Ballistics vs. Feedback Demo

[from Gary Cziko 930131.1705 GMT]

Bill Powers has made some illuminating arguments about how a feedback
system can be expected to be faster than an open-loop, ballistic system.
I've found what I think is a simple way to demonstrate this to which I
would like to get some reactions. You will need a large, smooth table, two
coins, and a stopwatch. An assistant to work the stopwatch may also be
useful.

Stand or sit beside the table. Then take two coins (B for balistic and F
for feedback) and put them on one side of the table with one directly above
the other. Now, slide one coin (B) from where it is to the other side of
the table ballistically. This means giving it a quick push with your
finger so that it slides shuffleboard-style across the table and comes to
rest when the laws of physics says it must. The time taken from the
initial push to the final stop should be timed. Now move the remaining
coin (F) from where it is (and from where B started) to the new location of
coin B and time how long it takes. Do this as quickly as you can by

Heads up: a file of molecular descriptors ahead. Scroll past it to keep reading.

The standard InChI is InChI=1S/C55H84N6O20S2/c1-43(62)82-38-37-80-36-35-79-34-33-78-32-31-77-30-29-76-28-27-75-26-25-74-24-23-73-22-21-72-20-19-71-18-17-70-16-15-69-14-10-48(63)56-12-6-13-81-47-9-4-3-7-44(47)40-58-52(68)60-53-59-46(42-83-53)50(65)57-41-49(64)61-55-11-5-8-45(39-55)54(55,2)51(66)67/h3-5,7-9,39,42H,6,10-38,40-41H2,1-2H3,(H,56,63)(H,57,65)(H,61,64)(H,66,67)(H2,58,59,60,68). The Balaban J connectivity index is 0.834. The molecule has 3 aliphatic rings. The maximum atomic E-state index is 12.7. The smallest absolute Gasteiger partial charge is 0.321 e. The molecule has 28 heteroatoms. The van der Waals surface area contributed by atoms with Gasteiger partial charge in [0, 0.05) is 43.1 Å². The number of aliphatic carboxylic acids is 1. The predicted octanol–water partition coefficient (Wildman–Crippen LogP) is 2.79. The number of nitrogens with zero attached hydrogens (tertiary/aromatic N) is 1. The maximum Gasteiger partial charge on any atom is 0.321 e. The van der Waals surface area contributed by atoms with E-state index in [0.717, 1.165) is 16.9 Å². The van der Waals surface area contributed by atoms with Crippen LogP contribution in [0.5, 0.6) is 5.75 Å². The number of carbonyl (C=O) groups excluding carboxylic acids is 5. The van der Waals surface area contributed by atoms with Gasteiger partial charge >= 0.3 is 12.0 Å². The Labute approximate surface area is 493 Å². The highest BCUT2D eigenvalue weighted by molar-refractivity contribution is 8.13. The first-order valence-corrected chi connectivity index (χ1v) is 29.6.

keeping your finger on the top of the coin as you slide it across the
table. Compare the two times.

When I do this, I get times for coin F which are ALWAYS faster than coin B,
feedback taking only about 60% of the time of ballistics (for example, .86
seconds for coin B compared to .52 for coin F). It seems that the two
coins take off at about the same speed but that coin B starts to slow down
immediately after the push while coin F continues to accelerate until
getting very close the target and then a very sophisticated ABS braking
system takes over to decelerate the coin sharply right before the target.

Somehow I feel that the physics of coins sliding on tables doesn't make
this a watertight demo that closed loop can be faster than open (limbs
don't have much friction, do they?), but I'd like people to try the demo
and get some reactions from the more physically enlightened people on the
net.--Gary

P.S. According to my notes, the equipment kit for the compleat low-tech
portable PCT demonstrator now includes rubberbands, pencils & paper (or
chalkboard & chalk), coins, tennisball, and a stopwatch.

ยทยทยท

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Gary Cziko Telephone: 217-333-8527
Educational Psychology FAX: 217-244-7620
University of Illinois E-mail: g-cziko@uiuc.edu
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[From Rick Marken (930131.1030)]

Gary Cziko (930131.1705 GMT)

I've found what I think is a simple way to demonstrate this to which I
would like to get some reactions.

This is absolutely your best demo yet!! I love it. I hope it holds
up to the scrutiny of the physically inclined types. But I think
there are all kinds of possible variations on it that can satisfy even
the most hard nosed members of the net. It's really ingenious, Gary;
nice going.

Best

Rick